Women who choose to have Caesarean sections may be jeopardising their chances of bonding properly with their babies, a leading childbirth expert has claimed.

Obstetrician Michel Odent said that undergoing the planned procedure prevents the release of hormones that cause a woman to 'fall in love' with her child.

Speaking at a conference in Cambridge, Dr Odent warned that both C-sections and artificial inductions with drugs somehow interfere with the natural production of the hormone oxytocin.

The French expert said: "Oxytocin is the hormone of love, and to give birth without releasing this complex cocktail of love chemicals disturbs the first contact between the mother and the baby.

"The hormone is produced during sex and breastfeeding, as well as birth, but in the moments after birth, a woman's oxytocin level is the highest it will ever be in her life, and this peak is vital.

"It is this hormone flood that enables a woman to fall in love with her newborn and forget the pain of birth."

He added: "What we can say for sure is that when a woman gives birth with a pre-labour Caesarean section she does not release this flow of love hormones, so she is a different woman than if she had given birth naturally and the first contact between mother and baby is different."

More than 130,000 Caesarean sections were carried out at NHS hospitals in England last year. One in five births is now a surgical procedure and in some units the rate is 30 per cent - twice as high as recommended by the World Health Organisation. That compares to only three in 100 births in the 1950s.

Today, more women are planning so-called designer births in which they pre-book surgery. About 7 per cent of NHS surgical births - about 10,000 babies a year - follow a request from the mother for no medical reason, leading to speculation about a trend among women 'too posh to push' who choose a Caesarean for lifestyle reasons.

Britney Spears, who had a Caesarean when she had her first son last September, said in advance she was worried about the pain of a natural delivery.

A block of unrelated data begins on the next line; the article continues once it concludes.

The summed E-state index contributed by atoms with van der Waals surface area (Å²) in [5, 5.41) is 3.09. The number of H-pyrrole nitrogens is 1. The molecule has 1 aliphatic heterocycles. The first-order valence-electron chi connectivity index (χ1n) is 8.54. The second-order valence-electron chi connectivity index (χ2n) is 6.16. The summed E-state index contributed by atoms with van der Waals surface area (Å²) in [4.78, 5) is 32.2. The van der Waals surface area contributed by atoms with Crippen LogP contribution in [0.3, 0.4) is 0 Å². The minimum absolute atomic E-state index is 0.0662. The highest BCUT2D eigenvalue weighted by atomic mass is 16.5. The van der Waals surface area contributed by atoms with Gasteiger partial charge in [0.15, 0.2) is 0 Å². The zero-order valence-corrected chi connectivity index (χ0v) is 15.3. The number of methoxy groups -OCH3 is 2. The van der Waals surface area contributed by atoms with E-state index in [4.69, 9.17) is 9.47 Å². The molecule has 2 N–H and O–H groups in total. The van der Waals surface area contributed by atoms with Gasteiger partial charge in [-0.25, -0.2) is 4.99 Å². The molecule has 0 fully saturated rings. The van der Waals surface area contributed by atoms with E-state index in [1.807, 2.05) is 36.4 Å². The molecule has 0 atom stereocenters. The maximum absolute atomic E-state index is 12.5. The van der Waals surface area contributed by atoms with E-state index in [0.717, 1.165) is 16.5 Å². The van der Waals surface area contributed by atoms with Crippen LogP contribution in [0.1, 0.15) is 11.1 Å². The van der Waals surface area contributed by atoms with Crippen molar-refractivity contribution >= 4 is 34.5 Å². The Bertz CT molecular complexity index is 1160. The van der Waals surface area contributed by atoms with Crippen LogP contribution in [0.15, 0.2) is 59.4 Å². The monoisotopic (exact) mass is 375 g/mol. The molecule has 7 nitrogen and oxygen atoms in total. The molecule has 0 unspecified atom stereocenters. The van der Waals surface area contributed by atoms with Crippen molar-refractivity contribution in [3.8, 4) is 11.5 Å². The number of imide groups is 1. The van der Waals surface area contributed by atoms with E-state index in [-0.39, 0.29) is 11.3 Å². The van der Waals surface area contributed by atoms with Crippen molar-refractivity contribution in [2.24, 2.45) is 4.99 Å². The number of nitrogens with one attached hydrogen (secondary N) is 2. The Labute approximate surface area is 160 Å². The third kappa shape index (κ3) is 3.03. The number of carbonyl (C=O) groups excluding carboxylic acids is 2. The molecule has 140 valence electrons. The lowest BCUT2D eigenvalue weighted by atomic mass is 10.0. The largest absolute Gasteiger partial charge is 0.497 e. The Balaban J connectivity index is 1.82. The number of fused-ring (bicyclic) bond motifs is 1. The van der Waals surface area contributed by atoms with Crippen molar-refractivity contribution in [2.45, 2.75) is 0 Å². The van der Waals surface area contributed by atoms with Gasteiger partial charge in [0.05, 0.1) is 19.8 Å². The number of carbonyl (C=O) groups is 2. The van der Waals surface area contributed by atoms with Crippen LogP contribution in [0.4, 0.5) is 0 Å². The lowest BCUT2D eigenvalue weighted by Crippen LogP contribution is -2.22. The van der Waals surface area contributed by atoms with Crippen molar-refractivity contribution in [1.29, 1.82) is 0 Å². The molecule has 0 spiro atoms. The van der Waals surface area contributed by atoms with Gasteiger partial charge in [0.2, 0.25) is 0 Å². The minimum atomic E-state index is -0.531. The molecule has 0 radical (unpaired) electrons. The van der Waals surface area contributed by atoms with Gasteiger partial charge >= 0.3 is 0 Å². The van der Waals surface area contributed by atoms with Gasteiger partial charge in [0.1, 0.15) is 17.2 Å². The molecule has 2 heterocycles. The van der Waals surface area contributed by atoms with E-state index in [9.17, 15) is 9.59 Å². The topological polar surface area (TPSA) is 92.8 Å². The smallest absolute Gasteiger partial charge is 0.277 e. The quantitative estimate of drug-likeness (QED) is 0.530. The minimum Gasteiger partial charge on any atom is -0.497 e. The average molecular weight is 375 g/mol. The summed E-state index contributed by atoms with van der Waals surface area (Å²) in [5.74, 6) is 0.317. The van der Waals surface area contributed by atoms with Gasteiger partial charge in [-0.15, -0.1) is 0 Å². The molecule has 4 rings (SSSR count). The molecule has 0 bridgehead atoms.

According to Dr Odent, problems with bonding can occur after planned operations - or elective Caesareans - which take place before a woman goes into labour. Women who have been in labour and then have an emergency section will have already set the hormone flood in motion, he said.

He also believes that taking painkillers such as general anaesthetic or an epidural can negatively affect bonding in the first crucial hours. Inducing labour with artificial hormones could also be equally damaging.

Early bonding

Previous studies have suggested that talking painkillers can damage a mother's chance of bonding with her baby. Earlier this year experts from the Royal College of Midwives said that taking drugs during labour can leave new mothers feeling they have 'missed out' in some way on a satisfying experience.

As a result, they can find it harder to bond with their babies straight after the birth. Belinda Phipps, chief executive of the National Childbirth Trust said last night: "We know that oxytocin levels are lower in women who have had Caesareans but we do not know what effect it has.

"Women should not be worried about this as there are lots of factors which affect how they bond with their baby.

"However we do believe that more should be done to support women in having natural births."

Dr Odent was speaking at a conference organised by the Birthlight Trust, an educational charity promoting a holistic approach to pregnancy, birth and babyhood.